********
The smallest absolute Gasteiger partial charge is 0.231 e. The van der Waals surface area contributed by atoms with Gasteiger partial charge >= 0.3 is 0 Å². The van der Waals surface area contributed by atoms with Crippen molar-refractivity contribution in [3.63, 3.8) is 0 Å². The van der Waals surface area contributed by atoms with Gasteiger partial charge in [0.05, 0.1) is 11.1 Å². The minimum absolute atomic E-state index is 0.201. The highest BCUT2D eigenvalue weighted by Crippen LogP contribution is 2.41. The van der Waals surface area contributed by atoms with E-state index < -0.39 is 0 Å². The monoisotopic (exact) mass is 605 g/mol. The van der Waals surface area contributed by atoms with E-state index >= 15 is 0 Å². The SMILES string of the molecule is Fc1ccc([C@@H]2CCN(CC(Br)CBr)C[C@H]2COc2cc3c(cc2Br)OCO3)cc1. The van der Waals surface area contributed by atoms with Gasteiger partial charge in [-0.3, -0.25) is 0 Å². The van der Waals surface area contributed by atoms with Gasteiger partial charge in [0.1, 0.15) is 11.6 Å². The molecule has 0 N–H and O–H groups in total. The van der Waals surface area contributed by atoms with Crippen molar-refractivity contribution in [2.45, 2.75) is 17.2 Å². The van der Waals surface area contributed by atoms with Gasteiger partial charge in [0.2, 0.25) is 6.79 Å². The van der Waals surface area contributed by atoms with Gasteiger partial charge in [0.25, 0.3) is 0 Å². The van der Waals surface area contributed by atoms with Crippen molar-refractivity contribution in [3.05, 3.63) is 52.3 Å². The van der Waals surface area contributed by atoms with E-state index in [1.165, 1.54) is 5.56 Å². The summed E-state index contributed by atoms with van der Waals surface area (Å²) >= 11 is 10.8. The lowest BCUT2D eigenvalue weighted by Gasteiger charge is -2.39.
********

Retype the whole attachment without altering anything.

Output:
The smallest absolute Gasteiger partial charge is 0.231 e. The van der Waals surface area contributed by atoms with Gasteiger partial charge >= 0.3 is 0 Å². The van der Waals surface area contributed by atoms with Crippen molar-refractivity contribution in [3.63, 3.8) is 0 Å². The van der Waals surface area contributed by atoms with Gasteiger partial charge in [0.05, 0.1) is 11.1 Å². The minimum absolute atomic E-state index is 0.201. The highest BCUT2D eigenvalue weighted by Crippen LogP contribution is 2.41. The van der Waals surface area contributed by atoms with E-state index < -0.39 is 0 Å². The monoisotopic (exact) mass is 605 g/mol. The van der Waals surface area contributed by atoms with E-state index >= 15 is 0 Å². The SMILES string of the molecule is Fc1ccc([C@@H]2CCN(CC(Br)CBr)C[C@H]2COc2cc3c(cc2Br)OCO3)cc1. The van der Waals surface area contributed by atoms with Gasteiger partial charge in [-0.3, -0.25) is 0 Å². The van der Waals surface area contributed by atoms with Gasteiger partial charge in [0.1, 0.15) is 11.6 Å². The molecule has 0 N–H and O–H groups in total. The van der Waals surface area contributed by atoms with Crippen molar-refractivity contribution in [2.45, 2.75) is 17.2 Å². The van der Waals surface area contributed by atoms with Gasteiger partial charge in [0.2, 0.25) is 6.79 Å². The van der Waals surface area contributed by atoms with Gasteiger partial charge in [0.25, 0.3) is 0 Å². The van der Waals surface area contributed by atoms with Crippen molar-refractivity contribution in [3.05, 3.63) is 52.3 Å². The van der Waals surface area contributed by atoms with E-state index in [1.165, 1.54) is 5.56 Å². The summed E-state index contributed by atoms with van der Waals surface area (Å²) >= 11 is 10.8. The lowest BCUT2D eigenvalue weighted by Gasteiger charge is -2.39.